Care must be taken not to apply too much pressure, as this could result in the grape skins and their pigments coming into contact with the juice. From the 1840s, Mumm built press houses close to the vineyards, a practice that continued until around 1910. The company recognised that pressing the grapes soon after picking reduced the risk of damage from the long journey to the winery or from the weather. A whole year’s work in the vineyards could be lost all too easily.

Today, Maison Mumm still has seven traditional presses from that time, known as ‘Coquard presses’, near its vineyard holdings.

3. Racking

After pressing, the grape juice must have any organic residue, pips or skins from the grapes, and any vineyard soil removed. This is known as “racking”.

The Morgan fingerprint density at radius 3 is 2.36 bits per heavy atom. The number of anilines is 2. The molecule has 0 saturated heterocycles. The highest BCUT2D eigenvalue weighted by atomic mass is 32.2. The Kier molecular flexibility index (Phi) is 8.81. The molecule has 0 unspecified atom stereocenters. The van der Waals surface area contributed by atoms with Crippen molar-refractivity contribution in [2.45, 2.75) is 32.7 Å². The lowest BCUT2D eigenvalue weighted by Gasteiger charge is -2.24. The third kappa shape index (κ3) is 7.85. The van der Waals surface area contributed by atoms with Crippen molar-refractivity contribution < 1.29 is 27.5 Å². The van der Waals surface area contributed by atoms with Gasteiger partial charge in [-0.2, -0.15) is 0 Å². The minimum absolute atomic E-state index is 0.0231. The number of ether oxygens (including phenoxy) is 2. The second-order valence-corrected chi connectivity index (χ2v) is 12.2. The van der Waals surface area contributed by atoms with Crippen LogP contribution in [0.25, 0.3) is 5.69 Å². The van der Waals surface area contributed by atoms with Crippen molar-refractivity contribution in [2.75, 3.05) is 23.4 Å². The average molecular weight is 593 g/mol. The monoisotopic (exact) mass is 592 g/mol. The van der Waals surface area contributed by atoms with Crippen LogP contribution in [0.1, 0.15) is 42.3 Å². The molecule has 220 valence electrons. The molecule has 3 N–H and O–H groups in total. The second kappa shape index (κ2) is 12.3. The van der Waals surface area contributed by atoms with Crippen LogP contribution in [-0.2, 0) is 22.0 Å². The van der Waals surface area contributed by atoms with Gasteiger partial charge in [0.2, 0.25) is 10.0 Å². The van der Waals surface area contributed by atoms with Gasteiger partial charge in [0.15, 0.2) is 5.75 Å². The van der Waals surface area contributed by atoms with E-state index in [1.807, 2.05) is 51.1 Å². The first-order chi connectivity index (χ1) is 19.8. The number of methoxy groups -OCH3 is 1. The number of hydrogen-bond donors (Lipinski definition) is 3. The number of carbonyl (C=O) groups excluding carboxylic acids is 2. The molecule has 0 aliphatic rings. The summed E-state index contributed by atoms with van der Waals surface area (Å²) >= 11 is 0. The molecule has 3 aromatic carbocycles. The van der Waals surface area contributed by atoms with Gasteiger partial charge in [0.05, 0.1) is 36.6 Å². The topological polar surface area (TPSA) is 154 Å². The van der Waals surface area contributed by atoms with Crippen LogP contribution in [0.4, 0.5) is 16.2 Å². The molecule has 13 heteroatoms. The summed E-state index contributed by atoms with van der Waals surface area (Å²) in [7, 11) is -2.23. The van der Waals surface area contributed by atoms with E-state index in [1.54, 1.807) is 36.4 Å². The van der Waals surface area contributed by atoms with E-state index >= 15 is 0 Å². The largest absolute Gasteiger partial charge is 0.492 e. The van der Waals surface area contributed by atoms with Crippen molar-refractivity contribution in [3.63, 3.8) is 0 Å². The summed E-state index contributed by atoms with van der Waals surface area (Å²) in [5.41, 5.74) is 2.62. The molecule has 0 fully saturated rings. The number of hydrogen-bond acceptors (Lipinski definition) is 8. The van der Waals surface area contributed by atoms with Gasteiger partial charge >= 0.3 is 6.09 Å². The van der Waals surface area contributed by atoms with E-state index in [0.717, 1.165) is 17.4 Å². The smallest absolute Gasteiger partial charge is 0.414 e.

The grape juice is left in vats at a temperature of 10-15°C for about 16-18 hours. Any particles fall to the bottom by the action of gravity. The resulting clear juice, or “must”, is then moved to Mumm’s vinification vats.



1. Fermenting more than once

After pressing, the must is stored in vats for about two weeks at between 18°C and 20°C for the alcoholic fermentation process. Natural yeasts convert the sugar in the must into alcohol and carbon dioxide, turning the must into wine. Mumm is careful to keep the different crus and grape varieties apart, ensuring the character of each terroir is preserved until blending. The company has always allowed a second fermentation, known as malolactic fermentation, to occur. This is a natural process during which the malic acid turns into lactic acid, reducing acidity and making the wines softer. This second fermentation is optional, rather than a requirement of the champagne appellation rules.